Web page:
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This mostly unrelated sequel to Cat People (1942) has Amy, the young daughter of Oliver and Alice Reed. Amy is a very imaginative child who has trouble differentiating fantasy from reality, and has no friends her own age as a result. She makes an imaginary friend though, her father's dead first wife Irena. At about the same time, she befriends Julia Farren, an aging reclusive actress who is alienated from her own daughter Barbara.Written by
Ken Yousten <email@example.com>
According to the screenwriter DeWitt Bodeen, Val Lewton wanted to call this film "Amy and Her Friend". However, RKO executives insisted on using the "Cat People" name to attract fans of Cat People (1942), which had been an enormous box office success made with a very low budget. See more »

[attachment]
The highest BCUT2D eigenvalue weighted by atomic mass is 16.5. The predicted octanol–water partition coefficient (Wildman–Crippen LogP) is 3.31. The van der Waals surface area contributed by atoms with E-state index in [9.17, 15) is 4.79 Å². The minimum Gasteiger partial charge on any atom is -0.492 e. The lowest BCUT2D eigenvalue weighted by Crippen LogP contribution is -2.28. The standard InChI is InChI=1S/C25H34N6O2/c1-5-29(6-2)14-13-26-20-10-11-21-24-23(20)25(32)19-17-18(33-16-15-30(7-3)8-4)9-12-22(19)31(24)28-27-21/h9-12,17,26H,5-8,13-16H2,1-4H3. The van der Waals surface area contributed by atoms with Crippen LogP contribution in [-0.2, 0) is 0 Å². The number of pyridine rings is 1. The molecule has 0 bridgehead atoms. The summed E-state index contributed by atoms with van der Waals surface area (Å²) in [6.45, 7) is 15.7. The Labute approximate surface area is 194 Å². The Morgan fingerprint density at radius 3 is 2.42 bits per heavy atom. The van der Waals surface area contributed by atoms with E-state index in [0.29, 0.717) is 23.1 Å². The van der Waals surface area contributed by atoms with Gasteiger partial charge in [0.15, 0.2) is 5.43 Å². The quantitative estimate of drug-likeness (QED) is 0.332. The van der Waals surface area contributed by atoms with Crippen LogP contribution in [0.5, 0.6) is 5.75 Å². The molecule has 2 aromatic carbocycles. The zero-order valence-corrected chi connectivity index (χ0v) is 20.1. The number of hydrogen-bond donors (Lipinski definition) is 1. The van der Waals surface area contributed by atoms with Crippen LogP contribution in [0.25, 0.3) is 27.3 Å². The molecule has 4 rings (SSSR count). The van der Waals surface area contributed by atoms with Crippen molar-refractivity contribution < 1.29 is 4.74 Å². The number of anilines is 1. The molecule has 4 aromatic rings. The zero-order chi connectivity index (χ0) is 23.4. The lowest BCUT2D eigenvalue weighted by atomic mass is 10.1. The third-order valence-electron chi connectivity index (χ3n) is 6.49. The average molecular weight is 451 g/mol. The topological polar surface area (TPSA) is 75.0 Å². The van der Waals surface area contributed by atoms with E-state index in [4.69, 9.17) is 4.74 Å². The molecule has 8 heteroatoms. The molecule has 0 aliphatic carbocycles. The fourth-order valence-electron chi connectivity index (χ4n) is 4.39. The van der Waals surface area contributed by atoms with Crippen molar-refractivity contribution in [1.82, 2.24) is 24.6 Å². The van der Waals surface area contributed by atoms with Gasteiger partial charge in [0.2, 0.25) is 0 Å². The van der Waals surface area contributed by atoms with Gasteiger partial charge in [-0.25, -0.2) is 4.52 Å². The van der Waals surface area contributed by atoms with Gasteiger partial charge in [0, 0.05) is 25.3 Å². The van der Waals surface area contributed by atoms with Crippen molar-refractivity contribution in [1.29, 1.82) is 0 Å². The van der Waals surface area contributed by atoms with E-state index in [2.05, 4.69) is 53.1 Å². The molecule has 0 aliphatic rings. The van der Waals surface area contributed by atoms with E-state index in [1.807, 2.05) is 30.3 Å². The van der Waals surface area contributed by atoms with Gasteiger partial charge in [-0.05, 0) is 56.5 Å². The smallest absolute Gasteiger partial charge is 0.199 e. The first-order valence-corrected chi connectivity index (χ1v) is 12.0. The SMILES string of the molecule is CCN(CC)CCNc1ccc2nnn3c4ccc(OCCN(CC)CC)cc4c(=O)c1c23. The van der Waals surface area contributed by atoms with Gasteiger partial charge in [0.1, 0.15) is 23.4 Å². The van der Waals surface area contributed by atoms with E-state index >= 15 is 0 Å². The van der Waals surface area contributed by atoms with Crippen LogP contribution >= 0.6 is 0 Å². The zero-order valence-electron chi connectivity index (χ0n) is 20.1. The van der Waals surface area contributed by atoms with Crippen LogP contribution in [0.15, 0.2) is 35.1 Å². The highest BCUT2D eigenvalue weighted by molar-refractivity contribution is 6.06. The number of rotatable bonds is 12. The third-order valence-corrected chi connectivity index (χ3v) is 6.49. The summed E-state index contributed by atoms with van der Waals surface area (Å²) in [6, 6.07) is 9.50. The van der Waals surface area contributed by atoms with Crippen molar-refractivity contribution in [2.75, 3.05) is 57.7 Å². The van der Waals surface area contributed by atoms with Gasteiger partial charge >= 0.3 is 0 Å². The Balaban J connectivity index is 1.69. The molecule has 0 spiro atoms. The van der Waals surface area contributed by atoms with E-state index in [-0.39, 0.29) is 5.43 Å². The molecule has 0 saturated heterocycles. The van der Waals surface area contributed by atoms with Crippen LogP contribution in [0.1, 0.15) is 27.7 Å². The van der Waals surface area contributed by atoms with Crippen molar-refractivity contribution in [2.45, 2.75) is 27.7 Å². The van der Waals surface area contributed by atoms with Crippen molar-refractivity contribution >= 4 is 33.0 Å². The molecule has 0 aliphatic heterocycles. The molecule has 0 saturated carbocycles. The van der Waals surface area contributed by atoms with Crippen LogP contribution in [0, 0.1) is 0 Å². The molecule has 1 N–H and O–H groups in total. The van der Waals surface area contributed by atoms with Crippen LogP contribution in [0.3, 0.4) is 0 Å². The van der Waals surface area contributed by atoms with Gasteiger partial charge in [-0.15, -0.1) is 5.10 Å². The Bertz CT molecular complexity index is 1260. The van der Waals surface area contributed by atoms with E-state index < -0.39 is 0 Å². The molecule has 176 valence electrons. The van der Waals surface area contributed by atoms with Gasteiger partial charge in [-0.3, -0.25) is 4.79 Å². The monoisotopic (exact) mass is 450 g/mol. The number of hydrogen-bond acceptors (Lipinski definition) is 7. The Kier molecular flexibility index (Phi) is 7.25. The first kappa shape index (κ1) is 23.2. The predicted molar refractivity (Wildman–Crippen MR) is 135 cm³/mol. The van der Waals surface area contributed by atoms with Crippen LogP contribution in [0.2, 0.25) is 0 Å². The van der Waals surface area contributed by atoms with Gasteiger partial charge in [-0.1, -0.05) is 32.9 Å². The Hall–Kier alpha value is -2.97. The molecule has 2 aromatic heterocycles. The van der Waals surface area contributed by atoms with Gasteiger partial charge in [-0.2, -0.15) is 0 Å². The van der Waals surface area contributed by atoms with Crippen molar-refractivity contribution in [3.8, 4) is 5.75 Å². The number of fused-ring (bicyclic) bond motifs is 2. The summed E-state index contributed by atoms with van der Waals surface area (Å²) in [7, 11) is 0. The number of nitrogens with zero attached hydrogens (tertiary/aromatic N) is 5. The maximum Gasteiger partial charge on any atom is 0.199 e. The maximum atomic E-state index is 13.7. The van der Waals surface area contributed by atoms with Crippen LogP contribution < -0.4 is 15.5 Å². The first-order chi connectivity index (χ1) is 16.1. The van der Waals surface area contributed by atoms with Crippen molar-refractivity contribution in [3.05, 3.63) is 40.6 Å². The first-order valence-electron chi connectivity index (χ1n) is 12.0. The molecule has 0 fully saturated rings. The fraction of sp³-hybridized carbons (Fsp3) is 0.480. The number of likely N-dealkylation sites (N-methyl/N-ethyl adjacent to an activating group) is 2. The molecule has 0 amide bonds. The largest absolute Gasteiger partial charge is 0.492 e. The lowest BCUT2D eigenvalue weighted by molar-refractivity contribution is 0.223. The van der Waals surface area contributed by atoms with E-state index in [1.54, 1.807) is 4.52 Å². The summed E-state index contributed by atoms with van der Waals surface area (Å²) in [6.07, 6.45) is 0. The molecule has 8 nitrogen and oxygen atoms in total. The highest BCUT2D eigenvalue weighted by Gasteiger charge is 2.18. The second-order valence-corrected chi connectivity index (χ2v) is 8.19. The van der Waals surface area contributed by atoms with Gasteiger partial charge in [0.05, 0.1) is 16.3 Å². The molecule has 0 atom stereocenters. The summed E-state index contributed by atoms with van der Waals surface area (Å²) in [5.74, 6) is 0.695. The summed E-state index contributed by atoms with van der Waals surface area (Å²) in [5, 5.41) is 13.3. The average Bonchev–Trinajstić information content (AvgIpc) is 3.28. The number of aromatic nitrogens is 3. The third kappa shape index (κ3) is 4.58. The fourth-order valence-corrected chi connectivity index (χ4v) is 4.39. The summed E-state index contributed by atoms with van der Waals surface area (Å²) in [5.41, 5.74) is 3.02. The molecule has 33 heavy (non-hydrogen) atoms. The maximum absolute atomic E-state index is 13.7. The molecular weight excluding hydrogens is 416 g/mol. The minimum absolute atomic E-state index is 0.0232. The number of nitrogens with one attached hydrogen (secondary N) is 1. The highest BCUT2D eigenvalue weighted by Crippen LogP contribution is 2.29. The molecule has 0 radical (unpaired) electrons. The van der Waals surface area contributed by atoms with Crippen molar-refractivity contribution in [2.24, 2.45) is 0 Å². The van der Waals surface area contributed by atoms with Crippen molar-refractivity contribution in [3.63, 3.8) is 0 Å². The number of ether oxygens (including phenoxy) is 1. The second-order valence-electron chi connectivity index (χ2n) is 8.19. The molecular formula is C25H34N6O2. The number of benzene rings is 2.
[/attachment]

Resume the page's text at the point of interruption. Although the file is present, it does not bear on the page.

When Miss Callahan runs to the phone to call the police to report that Amy is missing she dials O for the operator and begins speaking as if the call was answered on the other end of the line; however, the rotatory dial had not stopped before she begins her conversation. See more »
This film is so much more than it appears to be at first viewing. It is essentially an adult's view of a lonely child's fantasies and how those fantasies affect her relationships with the adults around her. The performances are uniformly excellent with Ann Carter as Amy, the lonely girl, a standout. Her angelic look is perfect for her character. Also excellent are Julia Dean as Mrs. Farren, the ex-stage actress living in her own fantasy world, and Elizabeth Russell as her daughter, Barbara. And to justify the title reference to "Cat People", Simone Simon appears as Amy's imaginary friend. This is a small film that deserves a much larger audience. Excellent in all respects.
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